How to render turbo frames within a multi-part form

This is a code example of how to render a Turbo Frame within an html form. This is going to be an application that handles orders. You will need to generate an application and create the orders controller and order model. This was the command I used to generate this application, it uses esbuild for javascript and tailwind for the css. This is an example application I built to get exposure to Turbo.

rails new kitchen -j esbuild --css tailwind

The application functionality this examples is a multi-part form, which will show a new turbo frame for each step of the order the user has progressed to.

This is what my migration change method looked like for the orders model:

def change
  create_table :orders do |t|
    t.string :name
    t.json :toppings, array: true, default: []
    t.integer :step, default: 1


Then add a standard rails route and controller action to handle the incoming request that will render the html with the turbo frame(s).


Rails.application.routes.draw do
  resources :orders

One thing to call out in the controller is on every update we redirect to the edit route so that the user can continue to fill out the multi-part form, until they hit the end of the steps in the form.


class OrdersController < ApplicationController
  before_action :set_order, only: %i[ edit ]

  def edit

  def update
    order = @order.update(order_params)

    if @order.step == 2
      return head :ok

    respond_to do |format|
      if order
        format.html { redirect_to edit_order_path(@order), notice: "Order was successfully updated." }
        format.json { render :show, status: :ok, location: @order }
        format.html { render :edit, status: :unprocessable_entity }
        format.json { render json: @order.errors, status: :unprocessable_entity }

  def set_order
      @order = Order.find(params[:id])

Below is the orders model, which contains some hard coded data we will use in our template to render html options for checkboxes. Remember this is an example application, the data for TOPPINGS and EXTRAS should really be stored in a database.

This model also contains a callback to increment each step on update. The order#step will be used to dyamically render the correct partial for the mutlti-step form.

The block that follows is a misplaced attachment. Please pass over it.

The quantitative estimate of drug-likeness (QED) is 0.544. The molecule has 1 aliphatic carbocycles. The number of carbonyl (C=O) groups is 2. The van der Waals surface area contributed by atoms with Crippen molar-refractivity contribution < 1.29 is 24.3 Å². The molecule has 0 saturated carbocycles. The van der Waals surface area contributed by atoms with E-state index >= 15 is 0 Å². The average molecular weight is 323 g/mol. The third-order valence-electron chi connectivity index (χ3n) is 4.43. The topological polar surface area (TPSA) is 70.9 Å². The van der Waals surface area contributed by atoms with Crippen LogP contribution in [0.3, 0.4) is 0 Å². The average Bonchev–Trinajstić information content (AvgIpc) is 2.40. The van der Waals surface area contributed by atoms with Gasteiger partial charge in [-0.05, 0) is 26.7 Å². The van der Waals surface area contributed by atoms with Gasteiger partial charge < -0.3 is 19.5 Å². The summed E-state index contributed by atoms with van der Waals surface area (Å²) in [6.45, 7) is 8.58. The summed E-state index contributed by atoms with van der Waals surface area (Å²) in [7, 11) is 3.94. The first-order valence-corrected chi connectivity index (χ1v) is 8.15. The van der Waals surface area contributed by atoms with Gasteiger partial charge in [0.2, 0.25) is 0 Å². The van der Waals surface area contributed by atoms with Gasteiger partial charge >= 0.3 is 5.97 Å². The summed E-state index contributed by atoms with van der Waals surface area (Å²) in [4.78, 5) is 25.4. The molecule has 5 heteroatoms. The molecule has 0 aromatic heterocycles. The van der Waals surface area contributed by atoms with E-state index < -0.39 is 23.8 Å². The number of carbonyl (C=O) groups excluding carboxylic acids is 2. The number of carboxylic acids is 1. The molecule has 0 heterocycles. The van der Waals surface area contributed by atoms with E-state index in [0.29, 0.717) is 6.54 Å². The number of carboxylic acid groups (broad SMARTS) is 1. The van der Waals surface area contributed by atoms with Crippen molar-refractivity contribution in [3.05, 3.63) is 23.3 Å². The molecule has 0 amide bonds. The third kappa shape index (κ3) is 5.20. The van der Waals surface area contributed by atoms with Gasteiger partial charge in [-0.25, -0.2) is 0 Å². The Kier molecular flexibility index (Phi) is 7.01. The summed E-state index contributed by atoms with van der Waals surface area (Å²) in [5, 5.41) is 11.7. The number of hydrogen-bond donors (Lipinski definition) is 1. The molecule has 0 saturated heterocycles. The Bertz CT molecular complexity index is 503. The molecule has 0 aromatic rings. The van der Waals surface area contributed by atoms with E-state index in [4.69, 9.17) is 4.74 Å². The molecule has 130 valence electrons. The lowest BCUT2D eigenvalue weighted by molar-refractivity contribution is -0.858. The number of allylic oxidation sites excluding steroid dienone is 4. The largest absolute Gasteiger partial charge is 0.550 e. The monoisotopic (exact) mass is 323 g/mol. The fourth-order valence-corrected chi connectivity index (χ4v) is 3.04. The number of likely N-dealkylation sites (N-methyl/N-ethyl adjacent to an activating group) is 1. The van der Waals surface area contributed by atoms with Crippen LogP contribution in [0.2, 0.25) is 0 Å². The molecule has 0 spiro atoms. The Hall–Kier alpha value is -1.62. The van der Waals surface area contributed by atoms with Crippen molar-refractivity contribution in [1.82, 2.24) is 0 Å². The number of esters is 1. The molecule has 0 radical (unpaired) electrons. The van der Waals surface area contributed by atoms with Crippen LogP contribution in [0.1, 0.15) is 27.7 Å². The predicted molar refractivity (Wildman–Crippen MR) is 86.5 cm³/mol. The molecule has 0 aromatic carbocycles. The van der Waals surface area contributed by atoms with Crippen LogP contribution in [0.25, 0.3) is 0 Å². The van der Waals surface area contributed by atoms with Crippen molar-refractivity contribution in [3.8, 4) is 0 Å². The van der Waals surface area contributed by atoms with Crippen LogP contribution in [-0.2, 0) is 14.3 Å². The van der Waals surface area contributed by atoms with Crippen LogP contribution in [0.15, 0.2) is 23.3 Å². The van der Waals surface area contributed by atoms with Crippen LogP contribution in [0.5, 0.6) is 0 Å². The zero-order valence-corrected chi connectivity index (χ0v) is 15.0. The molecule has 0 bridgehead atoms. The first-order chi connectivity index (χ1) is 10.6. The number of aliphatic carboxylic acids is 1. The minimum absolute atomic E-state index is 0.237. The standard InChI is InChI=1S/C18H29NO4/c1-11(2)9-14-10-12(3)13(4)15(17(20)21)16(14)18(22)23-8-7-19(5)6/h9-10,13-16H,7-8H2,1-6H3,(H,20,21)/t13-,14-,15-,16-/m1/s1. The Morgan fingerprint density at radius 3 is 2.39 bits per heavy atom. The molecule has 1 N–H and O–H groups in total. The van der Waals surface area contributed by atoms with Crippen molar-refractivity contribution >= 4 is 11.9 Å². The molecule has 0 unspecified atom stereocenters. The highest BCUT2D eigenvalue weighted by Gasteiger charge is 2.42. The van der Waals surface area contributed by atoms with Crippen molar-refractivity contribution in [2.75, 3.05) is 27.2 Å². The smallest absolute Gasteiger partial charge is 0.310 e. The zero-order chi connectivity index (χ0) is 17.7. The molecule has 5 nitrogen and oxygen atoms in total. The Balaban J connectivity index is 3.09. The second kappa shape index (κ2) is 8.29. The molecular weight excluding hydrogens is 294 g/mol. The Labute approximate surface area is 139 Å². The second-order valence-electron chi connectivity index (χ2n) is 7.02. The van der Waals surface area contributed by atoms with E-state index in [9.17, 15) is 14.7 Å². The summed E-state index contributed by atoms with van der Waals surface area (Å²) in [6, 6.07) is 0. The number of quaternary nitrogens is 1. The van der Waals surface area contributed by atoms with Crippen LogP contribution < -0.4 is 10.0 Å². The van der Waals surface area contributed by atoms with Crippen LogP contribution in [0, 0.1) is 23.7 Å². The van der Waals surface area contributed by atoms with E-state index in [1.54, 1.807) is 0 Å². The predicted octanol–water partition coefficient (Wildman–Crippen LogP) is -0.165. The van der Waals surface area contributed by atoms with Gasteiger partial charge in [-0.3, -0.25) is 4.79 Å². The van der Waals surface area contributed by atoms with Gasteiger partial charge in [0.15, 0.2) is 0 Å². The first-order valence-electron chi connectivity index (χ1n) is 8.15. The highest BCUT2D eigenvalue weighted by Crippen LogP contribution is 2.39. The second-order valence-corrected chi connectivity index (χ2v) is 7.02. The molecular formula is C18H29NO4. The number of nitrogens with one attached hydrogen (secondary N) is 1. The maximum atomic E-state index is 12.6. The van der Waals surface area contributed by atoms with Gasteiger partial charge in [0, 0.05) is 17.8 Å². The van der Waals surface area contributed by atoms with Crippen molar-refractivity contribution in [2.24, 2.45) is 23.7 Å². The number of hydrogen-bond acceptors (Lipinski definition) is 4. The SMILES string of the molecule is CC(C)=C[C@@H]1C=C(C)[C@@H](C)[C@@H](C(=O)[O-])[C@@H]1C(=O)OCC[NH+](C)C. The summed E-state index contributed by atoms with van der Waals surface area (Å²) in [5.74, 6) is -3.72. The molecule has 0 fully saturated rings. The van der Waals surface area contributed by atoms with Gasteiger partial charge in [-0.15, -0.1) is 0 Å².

class Order < ApplicationRecord
  TOPPINGS = ["perpperoni", "sausage", "red onion", "banana peppers", "anchovies"]
  EXTRAS = ["extra cheese", "brownie", "breadsticks"]

  before_update :increment_step


  def increment_step
    return if step == 2

    self.step = step + 1

Then in the edit template render the form partial for order while passing in a local order variable:

<%= render partial: "form", locals: { order: @order } %>

This is the standard scaffolded form for the orders views, but within it there is rendered, step. Based off of the step of the process the order is in, we will render a differ turbo frame within the form.

<%= form_with(model: order) do |form| %>
  <% if order.errors.any? %>
    <div style="color: red">
      <h2><%= pluralize(order.errors.count, "error") %> prohibited this order from being saved:</h2>

        <% order.errors.each do |error| %>
          <li><%= error.full_message %></li>
        <% end %>
  <% end %>

  <%= render partial: "orders/steps/step_#{@step ? @step : order.step}", locals: { order: order, form: form } %>
<% end %>

What follows are examples of two the step partials. In each of the individual partials we do a few things:

  1. Create a turbo frame using the turbo_frame_tag method.
  2. Create a unique id for the tag using the dom_id method and passing it arguments of order and the attribute on the order this specific tag is associate with, "name". Pass the resulting value as the first argument to turbo_frame_tag.
  3. The html input for the part of the order the frame is associated with and a submit button (this could also be a partial).

It will be used by rails to make sure it is both grabbing the correct html on the other side of the turbo frame and then again use it to populate the html reponse within the correct frame.


Step 1

<% name_frame_id = dom_id(order, "name") %>
<%= turbo_frame_tag name_frame_id, data: { turbo_frame: name_frame_id } do %>
  <%= form.text_field :name %>
  <%= form.submit "Continue Order" %>
<% end %>


Step 2

<% toppings_frame_id = dom_id(order, "toppings") %>
<%= turbo_frame_tag toppings_frame_id, data: { turbo_frame: toppings_frame_id } do %>
  <% Order::TOPPINGS.each do |topping| %>
    <br />
    <%= form.check_box :toppings, {multiple: true}, topping, false %>
    <%= form.label topping %>
  <% end %>
  <%= form.submit "Continue Order" %>
<% end %>

Now when you submit each form it will hit the update action in the controller async using Turbo Drive and redirect you to the edit path as long as the order still has steps to complete (in this example we stop the steps at 2).

Further reading: